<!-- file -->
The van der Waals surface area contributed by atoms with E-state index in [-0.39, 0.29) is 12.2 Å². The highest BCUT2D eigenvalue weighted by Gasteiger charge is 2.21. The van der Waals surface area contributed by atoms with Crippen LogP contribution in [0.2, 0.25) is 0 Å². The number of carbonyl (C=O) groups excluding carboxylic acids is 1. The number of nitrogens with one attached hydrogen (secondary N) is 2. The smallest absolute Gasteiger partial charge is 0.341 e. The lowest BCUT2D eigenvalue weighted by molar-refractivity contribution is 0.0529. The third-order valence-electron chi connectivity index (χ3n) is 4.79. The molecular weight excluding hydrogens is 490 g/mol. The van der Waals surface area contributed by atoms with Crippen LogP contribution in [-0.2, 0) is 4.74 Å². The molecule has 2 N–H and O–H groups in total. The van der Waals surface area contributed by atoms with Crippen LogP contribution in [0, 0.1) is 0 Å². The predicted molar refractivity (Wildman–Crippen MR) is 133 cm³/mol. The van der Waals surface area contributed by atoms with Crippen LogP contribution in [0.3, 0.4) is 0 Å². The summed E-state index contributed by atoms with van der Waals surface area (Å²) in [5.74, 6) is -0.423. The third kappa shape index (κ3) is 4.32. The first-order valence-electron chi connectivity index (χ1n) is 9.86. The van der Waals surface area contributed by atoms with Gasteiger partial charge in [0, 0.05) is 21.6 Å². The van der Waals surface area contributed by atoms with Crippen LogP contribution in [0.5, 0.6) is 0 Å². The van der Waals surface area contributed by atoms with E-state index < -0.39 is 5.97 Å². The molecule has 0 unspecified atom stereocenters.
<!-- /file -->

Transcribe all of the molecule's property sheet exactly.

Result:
The van der Waals surface area contributed by atoms with E-state index in [-0.39, 0.29) is 12.2 Å². The highest BCUT2D eigenvalue weighted by Gasteiger charge is 2.21. The van der Waals surface area contributed by atoms with Crippen LogP contribution in [0.2, 0.25) is 0 Å². The number of carbonyl (C=O) groups excluding carboxylic acids is 1. The number of nitrogens with one attached hydrogen (secondary N) is 2. The smallest absolute Gasteiger partial charge is 0.341 e. The lowest BCUT2D eigenvalue weighted by molar-refractivity contribution is 0.0529. The third-order valence-electron chi connectivity index (χ3n) is 4.79. The molecular weight excluding hydrogens is 490 g/mol. The van der Waals surface area contributed by atoms with Crippen LogP contribution in [-0.2, 0) is 4.74 Å². The molecule has 2 N–H and O–H groups in total. The van der Waals surface area contributed by atoms with Crippen LogP contribution in [0, 0.1) is 0 Å². The predicted molar refractivity (Wildman–Crippen MR) is 133 cm³/mol. The van der Waals surface area contributed by atoms with Crippen LogP contribution in [0.3, 0.4) is 0 Å². The summed E-state index contributed by atoms with van der Waals surface area (Å²) in [5.74, 6) is -0.423. The third kappa shape index (κ3) is 4.32. The first-order valence-electron chi connectivity index (χ1n) is 9.86. The van der Waals surface area contributed by atoms with Gasteiger partial charge in [0, 0.05) is 21.6 Å². The van der Waals surface area contributed by atoms with Crippen LogP contribution in [0.5, 0.6) is 0 Å². The van der Waals surface area contributed by atoms with E-state index < -0.39 is 5.97 Å². The molecule has 0 unspecified atom stereocenters.